Paul Butzi and Gordon McGregor have been writing about completion inertia. Anita Jesse had a good post about general project inertia. I thought I'd chip in my bit.
I'm like Gordon and Paul - like to get going, prove stuff can be done, extract the goodness and move on. I'm not a completer by any means. Starting, however, is never a problem.
Here's my thinking: if it's not going to kill me or land me in jail, pretty much anything is worth a try. Certainly a photographic project has few negative consequences if it fails. If I have confidence in my abilities to do something, then I have confidence to get on with it. That confidence comes from proving to myself I have all the individual skill elements, I just need to bolt them together. So far, so good.
I've learnt that to complete stuff, I need to make the end run easy on myself. Line everything up ready for a quick blast for the finish line. In photography terms that means severl things. Knowing I have enough material for the project, being decisive in selecting and editing - first impressions, good is good enough - and a fairly mechanistic means of completing a layout (for a simple layout, I can go from list of selected photos to compeleted book in a couple of hours). Planning is key - lining things up for an easy effort. that bit i'm pretty good at.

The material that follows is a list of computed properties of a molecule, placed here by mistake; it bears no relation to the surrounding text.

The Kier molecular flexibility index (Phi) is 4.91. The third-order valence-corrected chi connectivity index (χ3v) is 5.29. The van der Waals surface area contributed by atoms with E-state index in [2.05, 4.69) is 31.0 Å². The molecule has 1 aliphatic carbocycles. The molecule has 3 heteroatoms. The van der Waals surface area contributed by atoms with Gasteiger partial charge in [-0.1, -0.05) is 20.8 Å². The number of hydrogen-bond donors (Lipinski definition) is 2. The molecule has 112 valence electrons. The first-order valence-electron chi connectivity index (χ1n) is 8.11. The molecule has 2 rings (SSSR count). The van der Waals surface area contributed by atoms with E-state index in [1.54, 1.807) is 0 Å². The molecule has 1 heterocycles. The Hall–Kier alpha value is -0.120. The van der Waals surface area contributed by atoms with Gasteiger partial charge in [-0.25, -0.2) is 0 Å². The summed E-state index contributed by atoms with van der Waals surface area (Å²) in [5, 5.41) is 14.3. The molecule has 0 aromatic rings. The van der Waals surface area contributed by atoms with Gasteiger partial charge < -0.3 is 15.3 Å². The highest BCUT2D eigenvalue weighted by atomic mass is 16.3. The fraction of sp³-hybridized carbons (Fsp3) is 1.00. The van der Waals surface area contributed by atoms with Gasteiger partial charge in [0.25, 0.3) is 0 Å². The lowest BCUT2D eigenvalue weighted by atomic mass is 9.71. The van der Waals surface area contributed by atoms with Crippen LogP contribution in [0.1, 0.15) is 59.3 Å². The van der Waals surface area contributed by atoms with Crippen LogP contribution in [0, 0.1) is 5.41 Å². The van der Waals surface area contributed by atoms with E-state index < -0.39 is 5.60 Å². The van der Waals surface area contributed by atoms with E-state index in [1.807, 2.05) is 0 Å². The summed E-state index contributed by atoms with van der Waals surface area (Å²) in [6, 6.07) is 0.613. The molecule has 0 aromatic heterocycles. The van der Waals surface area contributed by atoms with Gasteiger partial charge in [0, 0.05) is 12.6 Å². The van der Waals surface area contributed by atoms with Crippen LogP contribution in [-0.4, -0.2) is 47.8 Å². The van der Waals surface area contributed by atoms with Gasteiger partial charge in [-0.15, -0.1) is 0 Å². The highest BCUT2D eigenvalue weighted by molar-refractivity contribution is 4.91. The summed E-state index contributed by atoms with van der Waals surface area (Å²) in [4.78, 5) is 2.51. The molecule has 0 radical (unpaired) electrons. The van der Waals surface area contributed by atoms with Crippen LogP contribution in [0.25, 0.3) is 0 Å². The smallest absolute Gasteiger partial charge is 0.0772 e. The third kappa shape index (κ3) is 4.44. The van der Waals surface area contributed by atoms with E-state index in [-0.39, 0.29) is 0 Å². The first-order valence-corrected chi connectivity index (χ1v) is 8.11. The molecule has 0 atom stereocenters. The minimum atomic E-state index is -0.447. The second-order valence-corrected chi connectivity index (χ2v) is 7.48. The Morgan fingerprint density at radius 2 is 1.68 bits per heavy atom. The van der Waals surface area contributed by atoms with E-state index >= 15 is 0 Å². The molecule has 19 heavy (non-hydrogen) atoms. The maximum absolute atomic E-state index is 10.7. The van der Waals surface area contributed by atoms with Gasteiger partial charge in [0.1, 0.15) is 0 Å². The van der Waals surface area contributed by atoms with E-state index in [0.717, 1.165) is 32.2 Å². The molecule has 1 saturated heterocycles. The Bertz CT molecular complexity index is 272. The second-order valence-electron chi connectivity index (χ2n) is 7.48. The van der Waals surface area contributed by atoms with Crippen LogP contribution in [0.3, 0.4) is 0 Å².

thus my key strategies for getting projects done: having confidence in my ability to do the thing and clearing the path for an easy finish. This is a similar strategy I apply in my day job and it gets me past the main slow points.
To close, another from FDR:
Take a method and try it. If it fails, admit it frankly, and try another. But by all means, try something.